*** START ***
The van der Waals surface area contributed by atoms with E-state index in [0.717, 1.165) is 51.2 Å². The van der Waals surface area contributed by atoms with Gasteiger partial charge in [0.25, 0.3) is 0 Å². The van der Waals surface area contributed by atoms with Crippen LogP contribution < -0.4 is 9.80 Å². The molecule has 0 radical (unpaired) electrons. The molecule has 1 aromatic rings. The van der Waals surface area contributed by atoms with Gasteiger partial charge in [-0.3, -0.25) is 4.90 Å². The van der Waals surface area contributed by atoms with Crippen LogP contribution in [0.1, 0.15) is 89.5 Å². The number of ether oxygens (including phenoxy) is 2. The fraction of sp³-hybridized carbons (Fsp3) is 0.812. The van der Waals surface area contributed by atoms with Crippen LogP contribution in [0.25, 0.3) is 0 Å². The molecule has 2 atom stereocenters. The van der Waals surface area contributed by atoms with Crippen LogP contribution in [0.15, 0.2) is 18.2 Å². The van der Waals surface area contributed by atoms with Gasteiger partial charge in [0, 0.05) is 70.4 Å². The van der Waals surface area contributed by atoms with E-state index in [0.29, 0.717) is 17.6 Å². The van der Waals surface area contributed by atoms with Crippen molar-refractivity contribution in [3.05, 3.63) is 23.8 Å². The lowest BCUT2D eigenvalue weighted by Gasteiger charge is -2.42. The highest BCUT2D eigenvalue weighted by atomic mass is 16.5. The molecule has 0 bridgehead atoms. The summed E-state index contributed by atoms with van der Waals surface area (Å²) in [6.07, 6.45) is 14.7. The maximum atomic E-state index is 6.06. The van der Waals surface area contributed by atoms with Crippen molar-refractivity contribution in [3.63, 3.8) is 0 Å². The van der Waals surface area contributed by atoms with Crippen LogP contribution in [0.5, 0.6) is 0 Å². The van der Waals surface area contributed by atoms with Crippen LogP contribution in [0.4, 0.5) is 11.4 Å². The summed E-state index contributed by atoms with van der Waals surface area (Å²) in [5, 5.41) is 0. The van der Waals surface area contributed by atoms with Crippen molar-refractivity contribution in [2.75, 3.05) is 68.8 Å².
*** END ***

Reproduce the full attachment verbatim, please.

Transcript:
The van der Waals surface area contributed by atoms with E-state index in [0.717, 1.165) is 51.2 Å². The van der Waals surface area contributed by atoms with Gasteiger partial charge in [0.25, 0.3) is 0 Å². The van der Waals surface area contributed by atoms with Crippen LogP contribution < -0.4 is 9.80 Å². The molecule has 0 radical (unpaired) electrons. The molecule has 1 aromatic rings. The van der Waals surface area contributed by atoms with Gasteiger partial charge in [-0.3, -0.25) is 4.90 Å². The van der Waals surface area contributed by atoms with Crippen LogP contribution in [0.1, 0.15) is 89.5 Å². The number of ether oxygens (including phenoxy) is 2. The fraction of sp³-hybridized carbons (Fsp3) is 0.812. The van der Waals surface area contributed by atoms with Crippen LogP contribution in [0.25, 0.3) is 0 Å². The molecule has 2 atom stereocenters. The van der Waals surface area contributed by atoms with Crippen LogP contribution in [0.15, 0.2) is 18.2 Å². The van der Waals surface area contributed by atoms with Gasteiger partial charge in [0, 0.05) is 70.4 Å². The van der Waals surface area contributed by atoms with E-state index in [0.29, 0.717) is 17.6 Å². The van der Waals surface area contributed by atoms with Crippen molar-refractivity contribution in [3.05, 3.63) is 23.8 Å². The lowest BCUT2D eigenvalue weighted by Gasteiger charge is -2.42. The highest BCUT2D eigenvalue weighted by atomic mass is 16.5. The molecule has 0 bridgehead atoms. The summed E-state index contributed by atoms with van der Waals surface area (Å²) in [6.07, 6.45) is 14.7. The maximum atomic E-state index is 6.06. The van der Waals surface area contributed by atoms with Crippen molar-refractivity contribution in [3.63, 3.8) is 0 Å². The van der Waals surface area contributed by atoms with Crippen LogP contribution in [0.5, 0.6) is 0 Å². The van der Waals surface area contributed by atoms with Crippen LogP contribution in [0.4, 0.5) is 11.4 Å². The summed E-state index contributed by atoms with van der Waals surface area (Å²) in [5, 5.41) is 0. The van der Waals surface area contributed by atoms with Crippen molar-refractivity contribution in [2.75, 3.05) is 68.8 Å².